As food prices go high because of the global economic instability many South Africans cannot afford to buy healthy food because the basic staples become scarce and expensive. Hence, the department has joined the nation in embarking on greening the nation initiative. A healthy, diverse and productive environment treasured by the whole community. Through greening and Climate Smart Agriculture food insecure households will have access to environmentally-friendly agricultural technologies, resources and training, and capacity to reduce hunger.
Forestry through jobs in rural areas creates an environment where households derive an income to buy food and other items in the household. However, where small growers are involved, small plantations could be integrated with food gardens or cash crops to ensure household food security while awaiting the trees to grow. Such an Agroforestry system could be one of the key pillars for the “Fetsa Tlala” Concept.
In addition, Forestry can contribute to food security through the following:
Fruit trees and orchards integrated into food gardens
Timber in small plantations used for household consumption, such as fire wood and building material. Money that would have between used for energy can now be available for buying food and other household items, especially in rural areas where there is a high prevalence of poverty
Job creation. Most forestry plantations occur in rural areas where there is a high prevalence of poverty. Currently forests account for an estimated 170 000 jobs through primary and secondary processing industries
Forestry industries help with rural development, especially by bringing infrastructure where there are new developments.
Forests provide suitable vegetation and conducive conditions for Non-Timber Forest Products enterprises such as honey production and mushrooms
We would like to acknowledge the role of women in all spheres of life including the role they play in leadership and development of the country. We acknowledge the presence of the first lady UMama Makhumalo, and the role she plays in rural areas by empowering women in rural development. Her presence here today is acknowledged and highly appreciated. Today we still planted 20 trees at the botanical gardens to honour and commemorate women in leadership in our country.
Veld and Forest Fires
During the dry and windy season in the country, we experience a lot of uncontrolled veld and forest fires. Last year during the same time the country experienced incidents of devastating veld and forest fires. This campaign gives us a platform to become increasingly aware of the impact of fires on our precious Natural Resources and on the Commercial Forestry Sector.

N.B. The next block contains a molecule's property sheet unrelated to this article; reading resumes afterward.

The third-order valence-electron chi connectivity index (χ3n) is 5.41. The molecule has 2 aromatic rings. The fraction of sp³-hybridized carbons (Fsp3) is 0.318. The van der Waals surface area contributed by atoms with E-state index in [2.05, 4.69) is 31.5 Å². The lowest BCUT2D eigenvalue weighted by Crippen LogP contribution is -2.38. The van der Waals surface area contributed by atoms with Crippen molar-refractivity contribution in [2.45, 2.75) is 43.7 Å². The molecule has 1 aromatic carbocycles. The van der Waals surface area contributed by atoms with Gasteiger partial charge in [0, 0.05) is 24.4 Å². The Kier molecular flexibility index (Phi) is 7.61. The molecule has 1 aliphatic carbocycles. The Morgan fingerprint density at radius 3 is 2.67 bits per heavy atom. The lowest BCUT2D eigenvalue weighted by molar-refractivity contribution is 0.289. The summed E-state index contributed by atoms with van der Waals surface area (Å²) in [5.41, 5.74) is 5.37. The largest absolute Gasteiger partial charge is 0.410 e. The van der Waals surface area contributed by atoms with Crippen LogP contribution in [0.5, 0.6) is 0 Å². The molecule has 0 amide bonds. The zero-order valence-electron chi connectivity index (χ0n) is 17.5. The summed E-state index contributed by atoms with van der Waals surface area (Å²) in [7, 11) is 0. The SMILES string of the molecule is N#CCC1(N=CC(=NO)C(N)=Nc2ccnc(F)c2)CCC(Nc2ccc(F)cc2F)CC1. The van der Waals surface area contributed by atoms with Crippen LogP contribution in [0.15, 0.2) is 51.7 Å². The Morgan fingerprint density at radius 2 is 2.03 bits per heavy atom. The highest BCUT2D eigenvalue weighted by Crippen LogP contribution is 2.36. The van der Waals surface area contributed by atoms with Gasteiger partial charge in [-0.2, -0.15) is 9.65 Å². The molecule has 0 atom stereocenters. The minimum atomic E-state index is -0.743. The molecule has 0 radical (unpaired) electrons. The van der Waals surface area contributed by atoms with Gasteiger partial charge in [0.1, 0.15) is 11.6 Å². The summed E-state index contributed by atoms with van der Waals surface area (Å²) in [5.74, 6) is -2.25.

It is known that “fire is a good servant but a bad master”. We therefore today once again want to make everyone aware of the impact of uncontrolled wildfires. The risk of the spread of wildfires needs to be reduced by restricting the free spread of wildfires. This is in contradiction with burning for ecological purposes and fire protection need to be established.
Fire Protection Associations established in terms of the National Veld and Forest Fires Act is seen to be the correct vehicle for the development of Integrated Veld Fire Management Strategies.
The National Veld and Forest Fires Act also provides for the development and maintenance of the National Fire Danger Rating System (NFDRS) which is in its final stages of completion and will be launched soon. The NFDRS is an early warning system for predicting conditions conducive to occurrences of veld and forest fires. It is information technology for the support of veld and forest fire management. It does this by calculating the fire danger index, which is an indicator of the rate of difficulty of suppressing veld and forest fires. The system gives out the fire danger index by taking into account variables such as the weather and fuel factors, and this information should be communicated regularly to Fire Protection Associations and Disaster Management Centres. These agencies should then convey the information to their constituencies on the ground.
Youth involvement in the Agriculture, Forestry and Fisheries sector
To ensure a thriving sector, the department is investing in bursaries, learnerships and other incentive schemes to attract the youth to these sector which at times is perceived as not attractive. The youth is the future in this country and should take their rightful space in obtaining skills and knowledge on how to drive the economy successfully, with specific reference to this sector.
Through this initiative the department hopes to inculcate a sense of appreciation of the dynamics in this competitive and exciting sector. The unit that deals with the various incentives for learners and students at tertiary institutions have been invited to share information during the event.
The Arbor Week Campaign and the Arbor City Awards competition would not be a success without our partners and sponsors. TOTAL South Africa has been sponsoring the three programmes namely: Arbor Week, Million Trees Programme and the Arbor City Awards. The department would like to thank other partners and role players who through their efforts we are able to make our country green and a better place for all people to live in.
The general community and other sectors such as business and Non-Government Organisations are invited to join hands join hands with government so that we can achieve our goal of greening the country. Government cannot do it alone and we need your support. Working together we can achieve greening of our country.
The success with the implementation of the Million trees Programme and other greening interventions have been realised through a partnership between the three spheres of Government, Non-Government Organisations, Community Based Organisations and the Corporate Sector. This shows that working together we can green this country.